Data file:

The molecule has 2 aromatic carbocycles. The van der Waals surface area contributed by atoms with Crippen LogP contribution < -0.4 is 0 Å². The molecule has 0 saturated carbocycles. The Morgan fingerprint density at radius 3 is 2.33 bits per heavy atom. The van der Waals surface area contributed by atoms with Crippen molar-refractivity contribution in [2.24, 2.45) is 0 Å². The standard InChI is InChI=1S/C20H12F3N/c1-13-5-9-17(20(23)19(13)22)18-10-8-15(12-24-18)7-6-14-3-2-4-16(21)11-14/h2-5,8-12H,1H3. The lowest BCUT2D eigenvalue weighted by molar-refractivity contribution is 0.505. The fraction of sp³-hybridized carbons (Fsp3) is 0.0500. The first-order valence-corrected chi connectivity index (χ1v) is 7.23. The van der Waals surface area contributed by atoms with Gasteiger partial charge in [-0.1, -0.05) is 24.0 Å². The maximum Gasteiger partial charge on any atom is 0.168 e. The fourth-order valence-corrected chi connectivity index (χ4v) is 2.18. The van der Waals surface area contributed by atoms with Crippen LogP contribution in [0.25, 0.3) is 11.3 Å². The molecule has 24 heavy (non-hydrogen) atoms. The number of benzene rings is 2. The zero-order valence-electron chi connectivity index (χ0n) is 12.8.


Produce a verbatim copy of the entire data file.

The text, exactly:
The molecule has 2 aromatic carbocycles. The van der Waals surface area contributed by atoms with Crippen LogP contribution < -0.4 is 0 Å². The molecule has 0 saturated carbocycles. The Morgan fingerprint density at radius 3 is 2.33 bits per heavy atom. The van der Waals surface area contributed by atoms with Crippen molar-refractivity contribution in [2.24, 2.45) is 0 Å². The standard InChI is InChI=1S/C20H12F3N/c1-13-5-9-17(20(23)19(13)22)18-10-8-15(12-24-18)7-6-14-3-2-4-16(21)11-14/h2-5,8-12H,1H3. The lowest BCUT2D eigenvalue weighted by molar-refractivity contribution is 0.505. The fraction of sp³-hybridized carbons (Fsp3) is 0.0500. The first-order valence-corrected chi connectivity index (χ1v) is 7.23. The van der Waals surface area contributed by atoms with Gasteiger partial charge in [-0.1, -0.05) is 24.0 Å². The maximum Gasteiger partial charge on any atom is 0.168 e. The fourth-order valence-corrected chi connectivity index (χ4v) is 2.18. The van der Waals surface area contributed by atoms with Crippen LogP contribution in [0.25, 0.3) is 11.3 Å². The molecule has 24 heavy (non-hydrogen) atoms. The number of benzene rings is 2. The zero-order valence-electron chi connectivity index (χ0n) is 12.8.